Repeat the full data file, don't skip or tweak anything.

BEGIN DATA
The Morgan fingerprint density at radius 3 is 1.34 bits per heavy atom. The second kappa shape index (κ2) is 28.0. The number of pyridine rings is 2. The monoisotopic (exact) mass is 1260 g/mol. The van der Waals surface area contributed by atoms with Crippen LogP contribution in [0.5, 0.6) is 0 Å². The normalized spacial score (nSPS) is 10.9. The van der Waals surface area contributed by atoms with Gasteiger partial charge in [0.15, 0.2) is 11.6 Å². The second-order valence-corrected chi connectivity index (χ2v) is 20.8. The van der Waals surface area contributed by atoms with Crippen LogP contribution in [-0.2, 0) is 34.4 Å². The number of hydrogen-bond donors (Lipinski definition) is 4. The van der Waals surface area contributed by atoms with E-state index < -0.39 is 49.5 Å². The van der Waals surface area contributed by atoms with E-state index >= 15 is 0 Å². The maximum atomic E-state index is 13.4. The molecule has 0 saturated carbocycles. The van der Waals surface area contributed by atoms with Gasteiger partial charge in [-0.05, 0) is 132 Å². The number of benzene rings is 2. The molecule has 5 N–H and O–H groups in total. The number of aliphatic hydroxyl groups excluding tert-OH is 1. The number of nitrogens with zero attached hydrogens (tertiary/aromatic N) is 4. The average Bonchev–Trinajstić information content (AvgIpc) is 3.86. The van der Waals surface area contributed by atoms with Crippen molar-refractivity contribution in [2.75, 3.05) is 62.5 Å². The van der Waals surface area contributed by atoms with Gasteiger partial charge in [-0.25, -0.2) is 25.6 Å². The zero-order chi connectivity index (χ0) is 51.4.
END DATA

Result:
The Morgan fingerprint density at radius 3 is 1.34 bits per heavy atom. The second kappa shape index (κ2) is 28.0. The number of pyridine rings is 2. The monoisotopic (exact) mass is 1260 g/mol. The van der Waals surface area contributed by atoms with Crippen LogP contribution in [0.5, 0.6) is 0 Å². The normalized spacial score (nSPS) is 10.9. The van der Waals surface area contributed by atoms with Gasteiger partial charge in [0.15, 0.2) is 11.6 Å². The second-order valence-corrected chi connectivity index (χ2v) is 20.8. The van der Waals surface area contributed by atoms with Crippen LogP contribution in [-0.2, 0) is 34.4 Å². The number of hydrogen-bond donors (Lipinski definition) is 4. The van der Waals surface area contributed by atoms with E-state index < -0.39 is 49.5 Å². The van der Waals surface area contributed by atoms with E-state index >= 15 is 0 Å². The maximum atomic E-state index is 13.4. The molecule has 0 saturated carbocycles. The van der Waals surface area contributed by atoms with Gasteiger partial charge in [-0.05, 0) is 132 Å². The number of benzene rings is 2. The molecule has 5 N–H and O–H groups in total. The number of aliphatic hydroxyl groups excluding tert-OH is 1. The number of nitrogens with zero attached hydrogens (tertiary/aromatic N) is 4. The average Bonchev–Trinajstić information content (AvgIpc) is 3.86. The van der Waals surface area contributed by atoms with Crippen molar-refractivity contribution in [2.75, 3.05) is 62.5 Å². The van der Waals surface area contributed by atoms with Gasteiger partial charge in [-0.25, -0.2) is 25.6 Å². The zero-order chi connectivity index (χ0) is 51.4.